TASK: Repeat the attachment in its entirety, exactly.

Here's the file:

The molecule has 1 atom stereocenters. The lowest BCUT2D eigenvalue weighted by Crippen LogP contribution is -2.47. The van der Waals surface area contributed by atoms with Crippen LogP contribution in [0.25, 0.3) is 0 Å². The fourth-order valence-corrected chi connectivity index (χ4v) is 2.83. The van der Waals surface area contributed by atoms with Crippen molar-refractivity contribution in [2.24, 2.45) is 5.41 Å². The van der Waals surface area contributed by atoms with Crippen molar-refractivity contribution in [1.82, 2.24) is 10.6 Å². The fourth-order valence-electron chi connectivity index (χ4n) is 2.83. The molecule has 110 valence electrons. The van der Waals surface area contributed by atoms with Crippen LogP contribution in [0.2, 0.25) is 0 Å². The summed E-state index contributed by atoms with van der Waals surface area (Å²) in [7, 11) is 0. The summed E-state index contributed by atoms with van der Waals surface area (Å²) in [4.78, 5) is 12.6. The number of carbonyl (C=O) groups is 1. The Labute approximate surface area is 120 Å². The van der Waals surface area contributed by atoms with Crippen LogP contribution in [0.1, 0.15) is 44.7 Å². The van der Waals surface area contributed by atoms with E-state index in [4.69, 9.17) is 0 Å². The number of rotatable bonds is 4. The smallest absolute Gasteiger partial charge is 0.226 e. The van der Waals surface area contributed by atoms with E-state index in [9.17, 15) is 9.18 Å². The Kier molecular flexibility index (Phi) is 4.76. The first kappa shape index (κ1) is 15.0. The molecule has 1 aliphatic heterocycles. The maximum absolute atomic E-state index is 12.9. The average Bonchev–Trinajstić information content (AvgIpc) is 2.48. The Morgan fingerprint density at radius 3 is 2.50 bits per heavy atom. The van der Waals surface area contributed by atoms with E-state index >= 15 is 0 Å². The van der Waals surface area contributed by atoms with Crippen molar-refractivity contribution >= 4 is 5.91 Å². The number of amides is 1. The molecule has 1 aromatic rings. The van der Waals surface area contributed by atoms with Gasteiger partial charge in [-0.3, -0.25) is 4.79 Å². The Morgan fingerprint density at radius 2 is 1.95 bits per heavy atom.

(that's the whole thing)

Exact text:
The molecule has 1 atom stereocenters. The lowest BCUT2D eigenvalue weighted by Crippen LogP contribution is -2.47. The van der Waals surface area contributed by atoms with Crippen LogP contribution in [0.25, 0.3) is 0 Å². The fourth-order valence-corrected chi connectivity index (χ4v) is 2.83. The van der Waals surface area contributed by atoms with Crippen molar-refractivity contribution in [2.24, 2.45) is 5.41 Å². The van der Waals surface area contributed by atoms with Crippen molar-refractivity contribution in [1.82, 2.24) is 10.6 Å². The fourth-order valence-electron chi connectivity index (χ4n) is 2.83. The molecule has 110 valence electrons. The van der Waals surface area contributed by atoms with Crippen LogP contribution in [0.2, 0.25) is 0 Å². The summed E-state index contributed by atoms with van der Waals surface area (Å²) in [7, 11) is 0. The summed E-state index contributed by atoms with van der Waals surface area (Å²) in [4.78, 5) is 12.6. The number of carbonyl (C=O) groups is 1. The Labute approximate surface area is 120 Å². The van der Waals surface area contributed by atoms with Crippen LogP contribution in [0.1, 0.15) is 44.7 Å². The van der Waals surface area contributed by atoms with E-state index in [4.69, 9.17) is 0 Å². The number of rotatable bonds is 4. The smallest absolute Gasteiger partial charge is 0.226 e. The van der Waals surface area contributed by atoms with E-state index in [9.17, 15) is 9.18 Å². The Kier molecular flexibility index (Phi) is 4.76. The first kappa shape index (κ1) is 15.0. The molecule has 1 aliphatic heterocycles. The maximum absolute atomic E-state index is 12.9. The average Bonchev–Trinajstić information content (AvgIpc) is 2.48. The Morgan fingerprint density at radius 3 is 2.50 bits per heavy atom. The van der Waals surface area contributed by atoms with E-state index >= 15 is 0 Å². The van der Waals surface area contributed by atoms with Crippen molar-refractivity contribution >= 4 is 5.91 Å². The number of amides is 1. The molecule has 1 aromatic rings. The van der Waals surface area contributed by atoms with Gasteiger partial charge in [-0.3, -0.25) is 4.79 Å². The Morgan fingerprint density at radius 2 is 1.95 bits per heavy atom.